Solna, Sweden : Neisseria gonorrhoea continues to show high levels of resistance to azithromycin across the European Union and European Economic Area, according to the results of the European Gonococcal Antimicrobial Surveillance Programme (Euro-GASP), the European Centre for Disease Prevention and Control (ECDC) reported today.
This threatens the effectiveness of the currently recommended dual therapy regimen for gonorrhoea. Overall, the rates of resistance to cefixime, ceftriaxone and azithromycin have remained stable when compared to recent years.
The main antibiotics currently recommended for gonorrhoea treatment in Europe, so-called third generation cephalosporins, are the last remaining options for effective first-line antimicrobial single therapy. As susceptibility of Neisseria gonorrhoea to these antimicrobials had decreased in the past, the European treatment guidelines suggest the addition of azithromycin to the basic course of the cephalosporins ceftriaxone or cefixime.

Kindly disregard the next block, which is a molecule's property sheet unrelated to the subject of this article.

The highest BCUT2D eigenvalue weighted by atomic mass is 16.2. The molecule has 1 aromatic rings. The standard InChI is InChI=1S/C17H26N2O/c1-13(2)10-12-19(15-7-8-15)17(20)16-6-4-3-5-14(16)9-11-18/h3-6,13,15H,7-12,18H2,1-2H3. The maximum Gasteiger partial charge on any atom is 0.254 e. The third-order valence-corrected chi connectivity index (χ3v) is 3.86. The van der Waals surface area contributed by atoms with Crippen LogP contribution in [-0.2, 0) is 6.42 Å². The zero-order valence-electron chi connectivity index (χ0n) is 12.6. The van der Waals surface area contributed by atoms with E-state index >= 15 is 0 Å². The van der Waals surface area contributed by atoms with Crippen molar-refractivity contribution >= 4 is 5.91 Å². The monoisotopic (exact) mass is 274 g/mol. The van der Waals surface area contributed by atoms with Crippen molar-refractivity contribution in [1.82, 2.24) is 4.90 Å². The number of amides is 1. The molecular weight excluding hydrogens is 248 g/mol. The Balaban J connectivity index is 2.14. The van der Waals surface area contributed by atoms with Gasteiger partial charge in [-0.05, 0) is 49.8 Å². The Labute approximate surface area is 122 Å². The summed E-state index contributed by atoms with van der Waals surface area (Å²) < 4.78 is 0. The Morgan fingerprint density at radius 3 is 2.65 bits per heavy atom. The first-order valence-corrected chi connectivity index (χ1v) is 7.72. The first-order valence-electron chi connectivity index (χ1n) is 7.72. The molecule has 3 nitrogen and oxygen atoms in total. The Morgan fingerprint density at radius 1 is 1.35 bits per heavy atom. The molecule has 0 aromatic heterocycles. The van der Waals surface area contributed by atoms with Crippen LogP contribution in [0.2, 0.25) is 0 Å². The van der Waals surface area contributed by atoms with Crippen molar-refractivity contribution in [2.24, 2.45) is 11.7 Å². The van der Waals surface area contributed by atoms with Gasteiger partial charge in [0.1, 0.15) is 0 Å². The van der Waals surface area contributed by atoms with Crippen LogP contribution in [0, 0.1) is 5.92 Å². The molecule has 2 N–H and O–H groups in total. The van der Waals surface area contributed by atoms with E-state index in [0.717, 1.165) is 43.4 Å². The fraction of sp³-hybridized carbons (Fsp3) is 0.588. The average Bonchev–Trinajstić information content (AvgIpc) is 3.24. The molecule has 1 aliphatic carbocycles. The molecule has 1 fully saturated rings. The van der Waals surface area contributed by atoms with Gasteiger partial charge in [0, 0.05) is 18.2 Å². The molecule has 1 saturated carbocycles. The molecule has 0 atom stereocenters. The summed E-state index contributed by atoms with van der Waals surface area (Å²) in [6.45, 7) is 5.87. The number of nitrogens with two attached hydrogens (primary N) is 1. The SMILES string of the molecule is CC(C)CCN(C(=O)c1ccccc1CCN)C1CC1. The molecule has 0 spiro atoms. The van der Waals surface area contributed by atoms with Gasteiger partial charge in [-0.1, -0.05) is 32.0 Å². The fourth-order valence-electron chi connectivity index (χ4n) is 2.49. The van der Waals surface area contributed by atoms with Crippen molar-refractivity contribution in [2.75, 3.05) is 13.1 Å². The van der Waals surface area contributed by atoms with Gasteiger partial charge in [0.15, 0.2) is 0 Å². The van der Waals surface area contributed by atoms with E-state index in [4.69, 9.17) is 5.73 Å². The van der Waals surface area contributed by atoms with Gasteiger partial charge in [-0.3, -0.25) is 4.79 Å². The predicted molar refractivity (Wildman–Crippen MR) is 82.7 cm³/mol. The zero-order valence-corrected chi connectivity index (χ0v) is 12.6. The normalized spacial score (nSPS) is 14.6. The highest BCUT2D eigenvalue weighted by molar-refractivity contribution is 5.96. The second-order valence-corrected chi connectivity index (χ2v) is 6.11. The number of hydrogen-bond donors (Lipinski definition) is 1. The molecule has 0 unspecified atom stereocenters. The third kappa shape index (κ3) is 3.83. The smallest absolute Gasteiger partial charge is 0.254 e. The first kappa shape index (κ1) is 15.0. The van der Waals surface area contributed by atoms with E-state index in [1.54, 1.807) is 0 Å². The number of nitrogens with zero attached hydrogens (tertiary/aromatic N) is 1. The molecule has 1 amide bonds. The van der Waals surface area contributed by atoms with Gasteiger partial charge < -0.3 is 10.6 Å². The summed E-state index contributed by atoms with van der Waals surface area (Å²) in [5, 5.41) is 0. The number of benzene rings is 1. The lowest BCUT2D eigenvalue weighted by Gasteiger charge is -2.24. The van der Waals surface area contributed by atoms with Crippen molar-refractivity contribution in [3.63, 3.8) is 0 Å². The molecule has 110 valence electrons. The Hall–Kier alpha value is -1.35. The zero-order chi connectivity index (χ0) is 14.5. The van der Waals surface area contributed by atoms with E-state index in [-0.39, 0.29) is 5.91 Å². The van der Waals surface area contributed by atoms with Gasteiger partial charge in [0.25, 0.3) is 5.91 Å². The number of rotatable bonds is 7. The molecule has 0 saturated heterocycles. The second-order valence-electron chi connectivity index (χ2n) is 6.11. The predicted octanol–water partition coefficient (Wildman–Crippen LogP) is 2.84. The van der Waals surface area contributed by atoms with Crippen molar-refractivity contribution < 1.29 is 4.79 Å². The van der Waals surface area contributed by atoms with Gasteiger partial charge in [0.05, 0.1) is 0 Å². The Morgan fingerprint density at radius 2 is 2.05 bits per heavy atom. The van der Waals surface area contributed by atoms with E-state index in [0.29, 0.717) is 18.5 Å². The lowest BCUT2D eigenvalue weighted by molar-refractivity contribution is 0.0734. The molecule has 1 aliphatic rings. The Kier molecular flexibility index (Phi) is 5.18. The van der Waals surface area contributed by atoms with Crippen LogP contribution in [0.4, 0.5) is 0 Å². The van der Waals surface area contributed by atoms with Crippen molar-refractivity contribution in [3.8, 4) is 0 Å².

In order to monitor the continued effectiveness of this treatment regimen, countries of the European Union and European Economic Area (EU/EEA) participate in Euro-GASP sentinel surveillance programme. Each year they submit isolates to test susceptibility of Neisseria gonorrhoeae to the antibiotics commonly used to treat gonorrhoea.
In 2016, 25 EU/EEA countries collected and tested 2 660 gonococcal isolates showing stable rates of resistance against cefixime (2.1%), ciprofloxacin and azithromycin (7.5%) compared with 2015. No isolates with resistance to ceftriaxone were detected compared with one in 2015, five in 2014 and seven in 2013.
While the absence of ceftriaxone resistance among the tested isolates in 2016 is encouraging, the persistent level of resistance to azithromycin is of concern as it threatens to reduce the effectiveness of the recommended dual therapy with ceftriaxone and azithromycin.